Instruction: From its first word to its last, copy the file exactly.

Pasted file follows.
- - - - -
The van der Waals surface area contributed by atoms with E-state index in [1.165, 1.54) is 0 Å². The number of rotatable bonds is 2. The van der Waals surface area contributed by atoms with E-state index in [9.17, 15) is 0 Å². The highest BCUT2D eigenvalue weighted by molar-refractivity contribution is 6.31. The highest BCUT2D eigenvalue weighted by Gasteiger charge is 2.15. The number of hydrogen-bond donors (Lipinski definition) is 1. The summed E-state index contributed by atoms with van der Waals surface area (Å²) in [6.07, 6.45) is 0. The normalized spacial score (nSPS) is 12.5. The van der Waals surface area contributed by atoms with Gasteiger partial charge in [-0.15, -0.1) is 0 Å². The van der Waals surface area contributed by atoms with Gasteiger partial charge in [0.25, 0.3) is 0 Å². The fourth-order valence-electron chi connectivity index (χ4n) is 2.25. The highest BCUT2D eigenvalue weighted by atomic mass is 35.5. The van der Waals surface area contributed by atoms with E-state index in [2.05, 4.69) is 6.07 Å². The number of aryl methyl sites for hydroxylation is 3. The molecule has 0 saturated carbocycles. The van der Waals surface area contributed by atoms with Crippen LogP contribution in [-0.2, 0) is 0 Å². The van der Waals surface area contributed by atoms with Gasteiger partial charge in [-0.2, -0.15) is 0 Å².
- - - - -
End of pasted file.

The van der Waals surface area contributed by atoms with E-state index in [1.165, 1.54) is 0 Å². The number of rotatable bonds is 2. The van der Waals surface area contributed by atoms with E-state index in [9.17, 15) is 0 Å². The highest BCUT2D eigenvalue weighted by molar-refractivity contribution is 6.31. The highest BCUT2D eigenvalue weighted by Gasteiger charge is 2.15. The number of hydrogen-bond donors (Lipinski definition) is 1. The summed E-state index contributed by atoms with van der Waals surface area (Å²) in [6.07, 6.45) is 0. The normalized spacial score (nSPS) is 12.5. The van der Waals surface area contributed by atoms with Gasteiger partial charge in [-0.15, -0.1) is 0 Å². The van der Waals surface area contributed by atoms with Gasteiger partial charge in [0.25, 0.3) is 0 Å². The fourth-order valence-electron chi connectivity index (χ4n) is 2.25. The highest BCUT2D eigenvalue weighted by atomic mass is 35.5. The van der Waals surface area contributed by atoms with E-state index in [2.05, 4.69) is 6.07 Å². The number of aryl methyl sites for hydroxylation is 3. The molecule has 0 saturated carbocycles. The van der Waals surface area contributed by atoms with Crippen LogP contribution in [-0.2, 0) is 0 Å². The van der Waals surface area contributed by atoms with Gasteiger partial charge in [-0.2, -0.15) is 0 Å².